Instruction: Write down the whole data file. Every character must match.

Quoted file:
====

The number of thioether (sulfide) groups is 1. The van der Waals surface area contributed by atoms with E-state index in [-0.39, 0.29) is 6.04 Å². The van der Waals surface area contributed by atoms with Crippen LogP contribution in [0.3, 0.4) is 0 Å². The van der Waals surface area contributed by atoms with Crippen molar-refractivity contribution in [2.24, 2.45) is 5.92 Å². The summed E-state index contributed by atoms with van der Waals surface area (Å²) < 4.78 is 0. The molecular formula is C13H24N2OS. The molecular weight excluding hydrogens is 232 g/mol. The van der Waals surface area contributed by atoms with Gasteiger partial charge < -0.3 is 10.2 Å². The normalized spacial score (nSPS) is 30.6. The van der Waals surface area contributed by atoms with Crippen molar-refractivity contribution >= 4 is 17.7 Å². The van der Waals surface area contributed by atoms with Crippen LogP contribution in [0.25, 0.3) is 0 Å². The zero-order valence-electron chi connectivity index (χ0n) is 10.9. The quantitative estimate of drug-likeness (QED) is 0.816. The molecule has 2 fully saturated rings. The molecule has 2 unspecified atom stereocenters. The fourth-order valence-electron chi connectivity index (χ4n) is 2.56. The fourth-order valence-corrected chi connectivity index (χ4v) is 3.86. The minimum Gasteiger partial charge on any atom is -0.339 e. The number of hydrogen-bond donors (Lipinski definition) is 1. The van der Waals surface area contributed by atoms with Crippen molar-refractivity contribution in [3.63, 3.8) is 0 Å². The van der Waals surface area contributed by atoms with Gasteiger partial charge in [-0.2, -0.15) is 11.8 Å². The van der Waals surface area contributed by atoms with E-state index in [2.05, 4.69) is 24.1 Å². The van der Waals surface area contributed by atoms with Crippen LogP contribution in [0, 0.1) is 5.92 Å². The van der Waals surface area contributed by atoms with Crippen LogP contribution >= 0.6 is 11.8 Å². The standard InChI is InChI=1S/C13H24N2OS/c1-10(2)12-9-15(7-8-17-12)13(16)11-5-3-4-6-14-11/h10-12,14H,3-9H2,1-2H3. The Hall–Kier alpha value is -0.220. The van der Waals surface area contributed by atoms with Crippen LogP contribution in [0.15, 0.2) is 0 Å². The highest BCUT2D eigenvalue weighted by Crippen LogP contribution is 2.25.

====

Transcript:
The number of thioether (sulfide) groups is 1. The van der Waals surface area contributed by atoms with E-state index in [-0.39, 0.29) is 6.04 Å². The van der Waals surface area contributed by atoms with Crippen LogP contribution in [0.3, 0.4) is 0 Å². The van der Waals surface area contributed by atoms with Crippen molar-refractivity contribution in [2.24, 2.45) is 5.92 Å². The summed E-state index contributed by atoms with van der Waals surface area (Å²) < 4.78 is 0. The molecular formula is C13H24N2OS. The molecular weight excluding hydrogens is 232 g/mol. The van der Waals surface area contributed by atoms with Gasteiger partial charge < -0.3 is 10.2 Å². The normalized spacial score (nSPS) is 30.6. The van der Waals surface area contributed by atoms with Crippen molar-refractivity contribution >= 4 is 17.7 Å². The van der Waals surface area contributed by atoms with Crippen LogP contribution in [0.25, 0.3) is 0 Å². The zero-order valence-electron chi connectivity index (χ0n) is 10.9. The quantitative estimate of drug-likeness (QED) is 0.816. The molecule has 2 fully saturated rings. The molecule has 2 unspecified atom stereocenters. The fourth-order valence-electron chi connectivity index (χ4n) is 2.56. The fourth-order valence-corrected chi connectivity index (χ4v) is 3.86. The minimum Gasteiger partial charge on any atom is -0.339 e. The number of hydrogen-bond donors (Lipinski definition) is 1. The van der Waals surface area contributed by atoms with Crippen molar-refractivity contribution in [3.63, 3.8) is 0 Å². The van der Waals surface area contributed by atoms with Gasteiger partial charge in [-0.2, -0.15) is 11.8 Å². The van der Waals surface area contributed by atoms with E-state index in [2.05, 4.69) is 24.1 Å². The van der Waals surface area contributed by atoms with Crippen LogP contribution in [0, 0.1) is 5.92 Å². The van der Waals surface area contributed by atoms with Crippen LogP contribution >= 0.6 is 11.8 Å². The standard InChI is InChI=1S/C13H24N2OS/c1-10(2)12-9-15(7-8-17-12)13(16)11-5-3-4-6-14-11/h10-12,14H,3-9H2,1-2H3. The Hall–Kier alpha value is -0.220. The van der Waals surface area contributed by atoms with Crippen LogP contribution in [0.15, 0.2) is 0 Å². The highest BCUT2D eigenvalue weighted by Crippen LogP contribution is 2.25.